Home ? News
Opinion: Diablo 3 Isn't an Action RPG
In the beginning of PC gaming time, there was no such thing as an "action-roleplaying game. " There were only "Diablo clones, " games that copied Blizzard's wildly successful modified roguelike formula of creating a character, earning powers, and gathering loot via bashing creatures in real-time combat. Over time that army of clones (and some Diablo predecessors) congealed into a roleplaying game subgenre, and the term action RPG was born. Given Diablo's importance to the foundation of the genre, it's surprising that Diablo 3 isn't a part of it.
Diablo 3 isn't an action-roleplaying game -- it's simply an action game. This doesn't mean I don't like Diablo 3 (because I do) or that i think the lack of roleplaying elements means that it's by definition inferior to Diablo 2, Titan Quest, or Torchlight (because I don't). It just means that it's a different beast that doesn't fit the criteria of the term.
An RPG is a game in which players make choices that have permanent effects.
So where is the line drawn? As i see it, an RPG is defined as a game in which players make choices that have permanent effects. There are two ways that most RPGs do this. The first is a story or quests whose outcomes are determined by player choice. Does Wrex live or die in Mass Effect? Do you go Light Side or Dark Side in Star Wars: Knights of the Old Republic? Does Megaton go up in smoke in Fallout 3? All those are simple examples of events that may or may not happen because of actions we decide to take.
Unique Snowflakes in Hell
The second method is via a player character whose skills and stats progress according to the actions of the player. Is your character smart or strong? Is he good with a bow and arrow or magic? Is he charismatic or stealthy? Is he even a he? Those are means by which we make our unique marks on game worlds -- while it's certainly possible for another player to replicate every step of your journey through Skyrim or Kingdoms of Amalur: Reckoning, in practice everybody in a group of friends is likely to end up with at least a subtly different experience, even if they started with the same character.
Decisions like this are what computer RPGs are all about.
Diablo allows you to unlock skills by deciding where to place your attribute points each time you level up.
Diablo and Diablo 2 (along with most of the action-RPG genre) have very linear stories, so they possess only one of these two qualities: a character who develops according to the player's choices. As you level up you're given the option of which skills to unlock or enhance, and which to bypass. Diablo allows you to unlock skills by deciding where to place your attribute points each time you level up, and Diablo 2 adds a skill tree to the equation, giving you even more choices of how to develop your character. That's still enough roleplaying to earn it the RPG label, though it's shared with the equally important "action" moniker.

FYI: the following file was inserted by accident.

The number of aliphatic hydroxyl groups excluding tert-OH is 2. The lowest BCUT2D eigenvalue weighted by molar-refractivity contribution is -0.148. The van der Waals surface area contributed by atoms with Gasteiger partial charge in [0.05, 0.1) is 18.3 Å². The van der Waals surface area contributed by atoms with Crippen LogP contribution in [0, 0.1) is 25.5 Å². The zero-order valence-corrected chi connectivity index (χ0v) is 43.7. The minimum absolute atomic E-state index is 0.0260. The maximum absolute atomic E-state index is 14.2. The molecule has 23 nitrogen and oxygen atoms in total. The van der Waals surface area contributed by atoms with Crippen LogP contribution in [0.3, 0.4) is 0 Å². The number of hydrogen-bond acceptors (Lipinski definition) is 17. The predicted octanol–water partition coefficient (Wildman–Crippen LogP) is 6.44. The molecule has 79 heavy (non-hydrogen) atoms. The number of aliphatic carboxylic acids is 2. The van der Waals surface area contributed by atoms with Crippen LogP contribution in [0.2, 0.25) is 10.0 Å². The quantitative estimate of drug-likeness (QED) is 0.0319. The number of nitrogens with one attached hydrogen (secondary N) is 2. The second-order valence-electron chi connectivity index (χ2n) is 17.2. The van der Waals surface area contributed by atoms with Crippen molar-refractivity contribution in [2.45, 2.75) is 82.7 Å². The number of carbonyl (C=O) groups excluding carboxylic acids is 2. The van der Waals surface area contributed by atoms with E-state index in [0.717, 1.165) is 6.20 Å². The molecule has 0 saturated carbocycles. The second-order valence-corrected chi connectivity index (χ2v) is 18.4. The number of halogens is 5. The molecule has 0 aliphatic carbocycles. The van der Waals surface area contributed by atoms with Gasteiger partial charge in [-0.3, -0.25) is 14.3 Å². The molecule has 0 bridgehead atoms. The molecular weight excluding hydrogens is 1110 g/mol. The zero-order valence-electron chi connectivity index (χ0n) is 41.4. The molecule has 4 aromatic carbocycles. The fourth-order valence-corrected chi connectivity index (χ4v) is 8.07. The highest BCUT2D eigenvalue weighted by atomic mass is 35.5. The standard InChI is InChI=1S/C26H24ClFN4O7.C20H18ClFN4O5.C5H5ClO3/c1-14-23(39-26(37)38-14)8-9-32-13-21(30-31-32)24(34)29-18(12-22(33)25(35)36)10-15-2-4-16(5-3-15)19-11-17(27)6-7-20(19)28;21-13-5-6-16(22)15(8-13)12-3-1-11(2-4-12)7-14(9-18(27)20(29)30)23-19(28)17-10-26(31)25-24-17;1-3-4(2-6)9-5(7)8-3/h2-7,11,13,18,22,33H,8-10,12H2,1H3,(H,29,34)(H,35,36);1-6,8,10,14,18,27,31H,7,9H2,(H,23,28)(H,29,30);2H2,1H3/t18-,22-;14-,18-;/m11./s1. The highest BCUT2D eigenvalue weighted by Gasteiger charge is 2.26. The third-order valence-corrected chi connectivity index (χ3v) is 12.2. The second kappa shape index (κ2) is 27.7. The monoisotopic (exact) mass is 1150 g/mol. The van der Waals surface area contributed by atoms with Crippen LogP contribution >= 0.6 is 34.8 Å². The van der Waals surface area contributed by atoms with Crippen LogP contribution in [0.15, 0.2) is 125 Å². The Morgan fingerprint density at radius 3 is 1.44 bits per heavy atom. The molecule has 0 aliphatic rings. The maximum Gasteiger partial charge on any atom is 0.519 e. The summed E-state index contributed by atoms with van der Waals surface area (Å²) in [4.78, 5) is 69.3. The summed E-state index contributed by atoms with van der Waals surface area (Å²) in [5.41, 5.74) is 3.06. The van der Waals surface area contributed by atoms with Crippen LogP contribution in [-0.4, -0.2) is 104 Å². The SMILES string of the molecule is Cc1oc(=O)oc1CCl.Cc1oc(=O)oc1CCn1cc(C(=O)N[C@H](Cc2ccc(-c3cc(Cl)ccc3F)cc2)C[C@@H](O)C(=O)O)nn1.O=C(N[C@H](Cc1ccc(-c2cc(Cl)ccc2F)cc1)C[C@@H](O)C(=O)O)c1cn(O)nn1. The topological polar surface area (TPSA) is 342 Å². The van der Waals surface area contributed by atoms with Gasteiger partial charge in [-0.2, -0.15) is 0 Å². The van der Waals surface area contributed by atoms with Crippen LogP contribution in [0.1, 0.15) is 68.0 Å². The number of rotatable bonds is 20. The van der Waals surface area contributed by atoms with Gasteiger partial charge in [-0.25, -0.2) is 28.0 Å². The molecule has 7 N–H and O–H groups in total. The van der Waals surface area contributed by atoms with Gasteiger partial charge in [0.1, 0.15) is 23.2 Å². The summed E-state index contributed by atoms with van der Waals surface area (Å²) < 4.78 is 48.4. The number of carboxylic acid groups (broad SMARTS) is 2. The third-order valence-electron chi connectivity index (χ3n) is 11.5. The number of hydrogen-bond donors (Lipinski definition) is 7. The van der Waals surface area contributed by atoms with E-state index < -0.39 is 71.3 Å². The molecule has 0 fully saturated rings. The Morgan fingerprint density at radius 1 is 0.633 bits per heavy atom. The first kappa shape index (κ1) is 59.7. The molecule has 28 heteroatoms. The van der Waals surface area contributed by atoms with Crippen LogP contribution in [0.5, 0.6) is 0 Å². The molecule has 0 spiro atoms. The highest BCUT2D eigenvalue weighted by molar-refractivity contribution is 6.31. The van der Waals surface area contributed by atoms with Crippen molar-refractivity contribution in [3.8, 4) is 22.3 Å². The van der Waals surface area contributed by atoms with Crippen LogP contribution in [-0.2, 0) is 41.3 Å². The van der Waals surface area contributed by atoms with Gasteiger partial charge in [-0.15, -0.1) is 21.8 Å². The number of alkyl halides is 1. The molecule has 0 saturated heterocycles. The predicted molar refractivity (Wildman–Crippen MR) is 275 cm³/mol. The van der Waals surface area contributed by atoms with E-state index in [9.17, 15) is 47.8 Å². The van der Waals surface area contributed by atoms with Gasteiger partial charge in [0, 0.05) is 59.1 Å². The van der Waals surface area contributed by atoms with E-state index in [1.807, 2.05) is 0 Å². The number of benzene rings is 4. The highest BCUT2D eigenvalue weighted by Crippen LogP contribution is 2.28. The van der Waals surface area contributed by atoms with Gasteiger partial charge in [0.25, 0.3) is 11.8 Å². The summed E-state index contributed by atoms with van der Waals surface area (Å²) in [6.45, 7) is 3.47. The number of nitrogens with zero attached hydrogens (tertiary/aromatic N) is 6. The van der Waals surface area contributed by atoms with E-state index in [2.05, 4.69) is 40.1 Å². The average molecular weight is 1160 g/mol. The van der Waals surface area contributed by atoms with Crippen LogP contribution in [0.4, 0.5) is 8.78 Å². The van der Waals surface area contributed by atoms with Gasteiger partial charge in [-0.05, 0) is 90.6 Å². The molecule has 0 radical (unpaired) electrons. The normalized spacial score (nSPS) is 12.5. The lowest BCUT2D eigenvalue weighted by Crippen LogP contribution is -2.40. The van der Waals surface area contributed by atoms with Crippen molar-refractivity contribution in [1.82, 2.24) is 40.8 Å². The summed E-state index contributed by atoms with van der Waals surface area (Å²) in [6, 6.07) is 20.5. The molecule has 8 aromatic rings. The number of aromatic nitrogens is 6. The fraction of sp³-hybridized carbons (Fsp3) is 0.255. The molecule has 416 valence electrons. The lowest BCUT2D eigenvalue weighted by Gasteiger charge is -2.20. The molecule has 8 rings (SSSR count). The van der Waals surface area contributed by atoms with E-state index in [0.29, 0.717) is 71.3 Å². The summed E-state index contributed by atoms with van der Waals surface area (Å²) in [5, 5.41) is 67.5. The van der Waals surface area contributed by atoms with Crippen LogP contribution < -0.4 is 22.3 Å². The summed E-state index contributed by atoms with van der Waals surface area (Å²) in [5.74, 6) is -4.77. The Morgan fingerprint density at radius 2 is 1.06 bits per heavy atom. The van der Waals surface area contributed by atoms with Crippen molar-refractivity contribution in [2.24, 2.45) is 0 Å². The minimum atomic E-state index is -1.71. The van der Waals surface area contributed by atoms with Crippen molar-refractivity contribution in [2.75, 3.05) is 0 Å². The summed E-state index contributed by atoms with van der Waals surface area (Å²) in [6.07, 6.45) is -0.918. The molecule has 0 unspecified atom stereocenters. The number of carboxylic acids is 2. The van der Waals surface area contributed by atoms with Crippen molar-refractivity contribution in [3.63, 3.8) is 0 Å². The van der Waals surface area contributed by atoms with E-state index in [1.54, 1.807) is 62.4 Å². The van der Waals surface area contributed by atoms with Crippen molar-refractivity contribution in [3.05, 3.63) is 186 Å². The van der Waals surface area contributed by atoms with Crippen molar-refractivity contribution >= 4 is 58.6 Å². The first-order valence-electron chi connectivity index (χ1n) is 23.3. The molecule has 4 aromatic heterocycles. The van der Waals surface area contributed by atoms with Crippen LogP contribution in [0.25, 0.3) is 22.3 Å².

One of these Things is not Like the Others
Diablo 3, however, does none of this. As we play, we do earn experience points and level up to unlock new abilities, but we're given no choice in the matter -- reaching a new level simply opens up a new equippable option when we reach a predetermined point in the level diablo 3 gold progression, much like earning a new gun in a shooter. The result is that my level 55 Monk is identical to every other level 55 Monk on the planet. Sure, I can select which powers I want equipped, but that's no different from a shooter that lets you pick what guns to put in your hands from an inventory. If your character can do everything my character can do, then they are by definition the same character. This Monk doesn't belong to me.
This is my Monk. There are many like him, but this one is mine.
Everything that makes my character unique can be transferred to yours in a trade window.
That leaves only gear to distinguish a Diablo 3 character -- gear that is either randomly doled out by drops or purchased on the Auction House, and everything that makes my character unique can be transferred to yours in a trade window. So the only real choice is which gear to keep and equip and which to sell or throw into the wood chipper for crafting materials. I'd argue that gear customization does not an RPG make; there needs to be more than that vestigial tail -- and the sheer habit of referring to all things Diablo as action RPGs -- to justify calling it such.
Again, I have nothing at all against action games, and I've had a good time playing through Diablo thus far. But when even Batman: Arkham City gives me more roleplaying choices in which powers to unlock when, I think it may be time to drop Diablo 3's RPG label. It's not about it being good or bad, it's about being able to accurately talk to our fellow gamers and friends what kind of game this really is.